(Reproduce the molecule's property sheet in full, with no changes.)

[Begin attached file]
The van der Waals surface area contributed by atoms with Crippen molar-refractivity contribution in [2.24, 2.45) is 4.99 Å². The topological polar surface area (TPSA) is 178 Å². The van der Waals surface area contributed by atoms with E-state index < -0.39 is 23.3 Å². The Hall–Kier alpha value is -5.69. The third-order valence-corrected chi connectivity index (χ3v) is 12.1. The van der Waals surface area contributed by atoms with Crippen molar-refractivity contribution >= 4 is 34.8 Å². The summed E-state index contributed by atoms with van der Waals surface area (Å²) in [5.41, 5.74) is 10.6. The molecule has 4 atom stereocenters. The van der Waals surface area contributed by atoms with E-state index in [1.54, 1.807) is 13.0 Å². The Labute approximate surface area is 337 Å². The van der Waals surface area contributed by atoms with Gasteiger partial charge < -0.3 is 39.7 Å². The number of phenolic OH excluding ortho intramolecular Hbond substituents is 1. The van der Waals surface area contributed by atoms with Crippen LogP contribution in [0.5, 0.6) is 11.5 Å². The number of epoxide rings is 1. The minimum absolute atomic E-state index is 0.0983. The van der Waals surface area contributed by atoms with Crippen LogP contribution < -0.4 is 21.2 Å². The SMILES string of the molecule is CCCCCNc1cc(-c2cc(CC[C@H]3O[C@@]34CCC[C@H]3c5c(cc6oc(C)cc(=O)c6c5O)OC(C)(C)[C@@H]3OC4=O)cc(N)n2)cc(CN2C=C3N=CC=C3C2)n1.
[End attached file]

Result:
The van der Waals surface area contributed by atoms with Crippen molar-refractivity contribution in [2.24, 2.45) is 4.99 Å². The topological polar surface area (TPSA) is 178 Å². The van der Waals surface area contributed by atoms with E-state index < -0.39 is 23.3 Å². The Hall–Kier alpha value is -5.69. The third-order valence-corrected chi connectivity index (χ3v) is 12.1. The van der Waals surface area contributed by atoms with Crippen molar-refractivity contribution >= 4 is 34.8 Å². The summed E-state index contributed by atoms with van der Waals surface area (Å²) in [5.41, 5.74) is 10.6. The molecule has 4 atom stereocenters. The van der Waals surface area contributed by atoms with E-state index in [1.54, 1.807) is 13.0 Å². The Labute approximate surface area is 337 Å². The van der Waals surface area contributed by atoms with Gasteiger partial charge < -0.3 is 39.7 Å². The number of phenolic OH excluding ortho intramolecular Hbond substituents is 1. The van der Waals surface area contributed by atoms with Crippen LogP contribution in [0.5, 0.6) is 11.5 Å². The number of epoxide rings is 1. The minimum absolute atomic E-state index is 0.0983. The van der Waals surface area contributed by atoms with Crippen LogP contribution < -0.4 is 21.2 Å². The SMILES string of the molecule is CCCCCNc1cc(-c2cc(CC[C@H]3O[C@@]34CCC[C@H]3c5c(cc6oc(C)cc(=O)c6c5O)OC(C)(C)[C@@H]3OC4=O)cc(N)n2)cc(CN2C=C3N=CC=C3C2)n1.